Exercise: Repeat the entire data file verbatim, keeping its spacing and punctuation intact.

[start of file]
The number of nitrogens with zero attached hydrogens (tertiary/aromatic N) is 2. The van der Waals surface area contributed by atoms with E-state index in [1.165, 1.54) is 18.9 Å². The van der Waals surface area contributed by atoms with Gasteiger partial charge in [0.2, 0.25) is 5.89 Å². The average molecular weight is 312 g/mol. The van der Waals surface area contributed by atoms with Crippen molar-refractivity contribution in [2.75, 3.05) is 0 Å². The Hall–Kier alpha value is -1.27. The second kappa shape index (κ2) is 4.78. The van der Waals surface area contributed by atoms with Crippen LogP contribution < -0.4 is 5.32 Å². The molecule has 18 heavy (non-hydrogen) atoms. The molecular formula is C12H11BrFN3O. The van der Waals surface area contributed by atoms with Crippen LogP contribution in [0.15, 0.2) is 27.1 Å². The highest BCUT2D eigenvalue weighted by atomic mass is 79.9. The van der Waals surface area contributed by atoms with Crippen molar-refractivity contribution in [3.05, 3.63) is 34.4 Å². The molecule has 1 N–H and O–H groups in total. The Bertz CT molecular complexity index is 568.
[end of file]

The number of nitrogens with zero attached hydrogens (tertiary/aromatic N) is 2. The van der Waals surface area contributed by atoms with E-state index in [1.165, 1.54) is 18.9 Å². The van der Waals surface area contributed by atoms with Gasteiger partial charge in [0.2, 0.25) is 5.89 Å². The average molecular weight is 312 g/mol. The van der Waals surface area contributed by atoms with Crippen molar-refractivity contribution in [2.75, 3.05) is 0 Å². The Hall–Kier alpha value is -1.27. The second kappa shape index (κ2) is 4.78. The van der Waals surface area contributed by atoms with Crippen LogP contribution < -0.4 is 5.32 Å². The molecule has 18 heavy (non-hydrogen) atoms. The molecular formula is C12H11BrFN3O. The van der Waals surface area contributed by atoms with Crippen LogP contribution in [0.15, 0.2) is 27.1 Å². The highest BCUT2D eigenvalue weighted by atomic mass is 79.9. The van der Waals surface area contributed by atoms with Crippen molar-refractivity contribution in [3.05, 3.63) is 34.4 Å². The molecule has 1 N–H and O–H groups in total. The Bertz CT molecular complexity index is 568.